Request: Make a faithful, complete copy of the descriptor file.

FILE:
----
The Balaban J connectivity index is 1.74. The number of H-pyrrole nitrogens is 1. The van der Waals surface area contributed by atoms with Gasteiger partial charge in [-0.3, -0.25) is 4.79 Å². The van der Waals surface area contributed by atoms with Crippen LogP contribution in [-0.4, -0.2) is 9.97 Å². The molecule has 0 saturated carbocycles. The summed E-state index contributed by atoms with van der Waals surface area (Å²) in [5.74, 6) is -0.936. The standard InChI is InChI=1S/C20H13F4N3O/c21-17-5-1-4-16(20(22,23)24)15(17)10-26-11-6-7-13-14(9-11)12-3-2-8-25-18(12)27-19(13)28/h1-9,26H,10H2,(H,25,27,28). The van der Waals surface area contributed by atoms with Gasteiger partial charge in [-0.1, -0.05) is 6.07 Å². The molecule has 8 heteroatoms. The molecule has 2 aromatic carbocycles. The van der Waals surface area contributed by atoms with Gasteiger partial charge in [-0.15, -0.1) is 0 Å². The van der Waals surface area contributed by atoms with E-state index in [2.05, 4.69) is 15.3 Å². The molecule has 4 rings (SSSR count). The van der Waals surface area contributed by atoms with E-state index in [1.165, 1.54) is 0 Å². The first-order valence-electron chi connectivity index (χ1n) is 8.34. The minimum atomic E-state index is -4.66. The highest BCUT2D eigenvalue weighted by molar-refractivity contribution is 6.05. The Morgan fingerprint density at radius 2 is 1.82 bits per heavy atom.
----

The Balaban J connectivity index is 1.74. The number of H-pyrrole nitrogens is 1. The van der Waals surface area contributed by atoms with Gasteiger partial charge in [-0.3, -0.25) is 4.79 Å². The van der Waals surface area contributed by atoms with Crippen LogP contribution in [-0.4, -0.2) is 9.97 Å². The molecule has 0 saturated carbocycles. The summed E-state index contributed by atoms with van der Waals surface area (Å²) in [5.74, 6) is -0.936. The standard InChI is InChI=1S/C20H13F4N3O/c21-17-5-1-4-16(20(22,23)24)15(17)10-26-11-6-7-13-14(9-11)12-3-2-8-25-18(12)27-19(13)28/h1-9,26H,10H2,(H,25,27,28). The van der Waals surface area contributed by atoms with Gasteiger partial charge in [-0.1, -0.05) is 6.07 Å². The molecule has 8 heteroatoms. The molecule has 2 aromatic carbocycles. The van der Waals surface area contributed by atoms with Gasteiger partial charge in [-0.15, -0.1) is 0 Å². The van der Waals surface area contributed by atoms with E-state index in [2.05, 4.69) is 15.3 Å². The molecule has 4 rings (SSSR count). The van der Waals surface area contributed by atoms with E-state index in [1.165, 1.54) is 0 Å². The first-order valence-electron chi connectivity index (χ1n) is 8.34. The minimum atomic E-state index is -4.66. The highest BCUT2D eigenvalue weighted by molar-refractivity contribution is 6.05. The Morgan fingerprint density at radius 2 is 1.82 bits per heavy atom.